The mainstream media is likely to be tamed and silenced even further, with the regime relying on self-censorship by journalists, editors, and media companies. It is already happening.

Updated: New year, new charges

6 01 2021

The Voice of America has reported the fact that “Thai authorities January 1 made their 38th arrest of a pro-democracy activist in recent weeks under the country’s tough lèse majesté law…”.

This refers to the case of “Nut,” the “Facebook administrator of a protest group and [who] was bailed out January 2 after being charged under Section 112 for selling a calendar using the movement’s satirical rubber duck symbol to allegedly mock the monarchy.”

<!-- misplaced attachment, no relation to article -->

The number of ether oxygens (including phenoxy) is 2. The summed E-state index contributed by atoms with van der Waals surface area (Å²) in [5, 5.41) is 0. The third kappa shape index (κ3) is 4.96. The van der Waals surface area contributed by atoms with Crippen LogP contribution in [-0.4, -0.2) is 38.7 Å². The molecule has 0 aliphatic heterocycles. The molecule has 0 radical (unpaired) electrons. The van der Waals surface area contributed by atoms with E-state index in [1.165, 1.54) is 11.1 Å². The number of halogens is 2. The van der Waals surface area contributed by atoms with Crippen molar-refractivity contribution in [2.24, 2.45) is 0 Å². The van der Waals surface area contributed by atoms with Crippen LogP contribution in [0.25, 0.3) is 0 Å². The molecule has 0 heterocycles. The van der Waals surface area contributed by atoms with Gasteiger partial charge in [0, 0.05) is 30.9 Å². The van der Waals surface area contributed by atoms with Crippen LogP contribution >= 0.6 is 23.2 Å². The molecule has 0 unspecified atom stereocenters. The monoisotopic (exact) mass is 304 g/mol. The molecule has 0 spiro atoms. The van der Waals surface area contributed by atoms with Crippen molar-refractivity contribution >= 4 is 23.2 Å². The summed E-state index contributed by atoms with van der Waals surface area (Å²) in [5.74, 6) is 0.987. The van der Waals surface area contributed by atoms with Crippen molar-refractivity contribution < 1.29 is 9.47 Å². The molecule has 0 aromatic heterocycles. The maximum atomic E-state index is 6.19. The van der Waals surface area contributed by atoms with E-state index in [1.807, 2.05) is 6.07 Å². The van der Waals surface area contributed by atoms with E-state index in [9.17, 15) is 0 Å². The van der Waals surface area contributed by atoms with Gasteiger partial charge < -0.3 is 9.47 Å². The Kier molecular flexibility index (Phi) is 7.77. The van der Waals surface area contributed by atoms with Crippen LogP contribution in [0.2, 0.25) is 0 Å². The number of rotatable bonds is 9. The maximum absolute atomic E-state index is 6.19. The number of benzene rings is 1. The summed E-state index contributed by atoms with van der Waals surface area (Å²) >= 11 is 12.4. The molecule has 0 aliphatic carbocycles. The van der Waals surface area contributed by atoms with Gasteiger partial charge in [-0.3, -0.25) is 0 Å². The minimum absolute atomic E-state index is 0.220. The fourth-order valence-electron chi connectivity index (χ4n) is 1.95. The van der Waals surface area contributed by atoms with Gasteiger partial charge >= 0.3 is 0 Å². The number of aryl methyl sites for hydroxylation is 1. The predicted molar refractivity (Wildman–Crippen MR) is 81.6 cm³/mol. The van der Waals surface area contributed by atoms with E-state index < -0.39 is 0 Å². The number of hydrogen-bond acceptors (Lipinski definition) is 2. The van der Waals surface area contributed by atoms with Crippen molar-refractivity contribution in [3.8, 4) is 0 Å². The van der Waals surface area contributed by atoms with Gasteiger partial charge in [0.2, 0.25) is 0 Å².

As the report indicates, “In just a matter of weeks 112 charges have continued to surge…”, with several of those charged facing multiple cases.

The regime and palace have been panicked by widespread anti-monarchism. Human Rights Watch’s Sunai Phasuk made the obvious point: “Even the slightest critical reference to the monarchy is now punishable…”.

In Nut’s case, Chulalongkorn University’s Khemthong Tonsakulrungruang pointed out that the police who filed the charge “couldn’t even answer to the lawyer how this [calendar] violated Section 112. This was purely political…”. In other words, the cops are under orders to arrest people and charge them under 112 even if they are clueless about the actual “offense.” It is Orwellian “protection” of the monarch.